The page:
I hope you’ve read Rich Lowry’s new book, Lincoln Unbound. If you haven’t, you should. It’s superb.
It’s no simple matter to take on the task of writing about Abraham Lincoln, given how very much is out there about him. But what Rich has done, as I see it, is really to write a book about America as understood through (and by) the most American of our presidents—the one who rose from the bottom and sought to raise others along with him, who understood our country through its creed and made it more true to that creed, who saw what the modern world would be and worked to better suit America to it, and who ultimately showed himself capable of simply astounding feats of leadership and statesmanship. It’s a book about a side of Lincoln that we tend to undervalue.
Lincoln is very hard to understand—or at least I find him so. And we today are especially prone to a kind of transitive error when thinking about him: Lincoln made the best public arguments against slavery, and he ended slavery, and so (although we really know better) we speak about him as though his public arguments ended slavery. But of course, there was a horrible war, nearly 700,000 Americans died at one another’s hands, and slavery was ended by force. In fact, Lincoln’s greatest arguments were marshaled in an effort to avert that war—an effort that failed. And he showed his greatness as a leader in the wake of that failure. To understand Lincoln first and foremost through the most syllogistic of his (true but ultimately ineffective) arguments, as those of us disposed to political philosophy and its affiliated vices are inclined to do, is surely to understand him only very partially, and not quite correctly.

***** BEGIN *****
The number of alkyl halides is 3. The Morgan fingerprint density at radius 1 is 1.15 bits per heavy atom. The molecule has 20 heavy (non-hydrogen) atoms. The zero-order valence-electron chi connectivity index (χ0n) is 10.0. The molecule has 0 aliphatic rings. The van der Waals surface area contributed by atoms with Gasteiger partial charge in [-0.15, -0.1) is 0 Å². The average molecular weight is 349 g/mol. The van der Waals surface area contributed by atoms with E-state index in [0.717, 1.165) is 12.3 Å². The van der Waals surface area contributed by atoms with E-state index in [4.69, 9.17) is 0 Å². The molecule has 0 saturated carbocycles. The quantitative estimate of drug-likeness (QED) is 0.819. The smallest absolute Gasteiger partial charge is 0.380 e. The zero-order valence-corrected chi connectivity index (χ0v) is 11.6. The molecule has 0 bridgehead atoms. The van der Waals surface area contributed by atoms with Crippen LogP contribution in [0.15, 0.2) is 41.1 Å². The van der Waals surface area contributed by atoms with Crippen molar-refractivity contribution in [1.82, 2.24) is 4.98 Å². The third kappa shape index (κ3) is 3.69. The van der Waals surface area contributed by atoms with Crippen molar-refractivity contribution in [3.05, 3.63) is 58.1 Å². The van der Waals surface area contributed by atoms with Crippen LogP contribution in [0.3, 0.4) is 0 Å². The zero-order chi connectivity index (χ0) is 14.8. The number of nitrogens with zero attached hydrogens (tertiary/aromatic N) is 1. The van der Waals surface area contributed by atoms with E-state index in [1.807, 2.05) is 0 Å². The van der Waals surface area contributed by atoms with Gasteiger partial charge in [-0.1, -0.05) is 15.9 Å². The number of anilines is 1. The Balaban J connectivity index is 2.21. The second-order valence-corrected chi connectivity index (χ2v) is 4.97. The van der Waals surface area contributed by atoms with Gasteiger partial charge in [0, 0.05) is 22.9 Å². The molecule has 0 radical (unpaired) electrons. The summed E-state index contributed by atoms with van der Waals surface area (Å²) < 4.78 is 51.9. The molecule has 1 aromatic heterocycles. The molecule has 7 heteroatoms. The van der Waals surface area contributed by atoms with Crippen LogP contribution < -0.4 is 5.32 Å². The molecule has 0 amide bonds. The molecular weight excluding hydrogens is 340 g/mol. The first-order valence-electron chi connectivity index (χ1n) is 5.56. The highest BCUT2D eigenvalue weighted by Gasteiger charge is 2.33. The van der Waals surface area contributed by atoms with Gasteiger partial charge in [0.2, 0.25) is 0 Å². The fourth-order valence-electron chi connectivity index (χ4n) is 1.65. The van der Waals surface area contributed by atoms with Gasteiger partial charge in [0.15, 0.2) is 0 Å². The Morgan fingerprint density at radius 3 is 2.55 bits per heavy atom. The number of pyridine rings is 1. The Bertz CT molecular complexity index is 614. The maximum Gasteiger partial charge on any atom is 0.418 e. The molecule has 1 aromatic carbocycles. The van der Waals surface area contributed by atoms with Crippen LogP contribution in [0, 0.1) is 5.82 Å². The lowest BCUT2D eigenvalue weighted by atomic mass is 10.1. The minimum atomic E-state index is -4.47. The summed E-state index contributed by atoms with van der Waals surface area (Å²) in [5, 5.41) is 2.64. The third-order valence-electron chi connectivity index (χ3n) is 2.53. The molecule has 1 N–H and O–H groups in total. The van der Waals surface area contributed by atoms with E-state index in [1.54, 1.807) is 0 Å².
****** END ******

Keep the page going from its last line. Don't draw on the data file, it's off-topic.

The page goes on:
Rich’s book puts those arguments into the context of Lincoln’s larger worldview, and grounds that worldview in Lincoln’s life story. He was a striver who saw the promise of upward mobility and the right to enjoy the fruit of one’s own labor as the essence of America, and his famous public arguments were rooted in that view, and not just in abstract ideals.
Rich also argues that this view of America should be our view, and should shape how we think about today’s problems. Reviving the promise of mobility, vindicating the meaning of our national creed, and making America better suited to the challenges of the modern world are after all pressing priorities—perhaps the pressing priorities—of our own time. That doesn’t mean we should take Lincoln’s advice in every respect, and Rich is very clear that there are places where he would not do so. But it means we should take Lincoln’s disposition as a guide, and learn from his example.
Lincoln is always peculiarly relevant, and in different ways at different times. Lincoln Unbound makes a powerful case for how we ought to think about his legacy now, and how we ought to build on it. It’s an awfully good read too.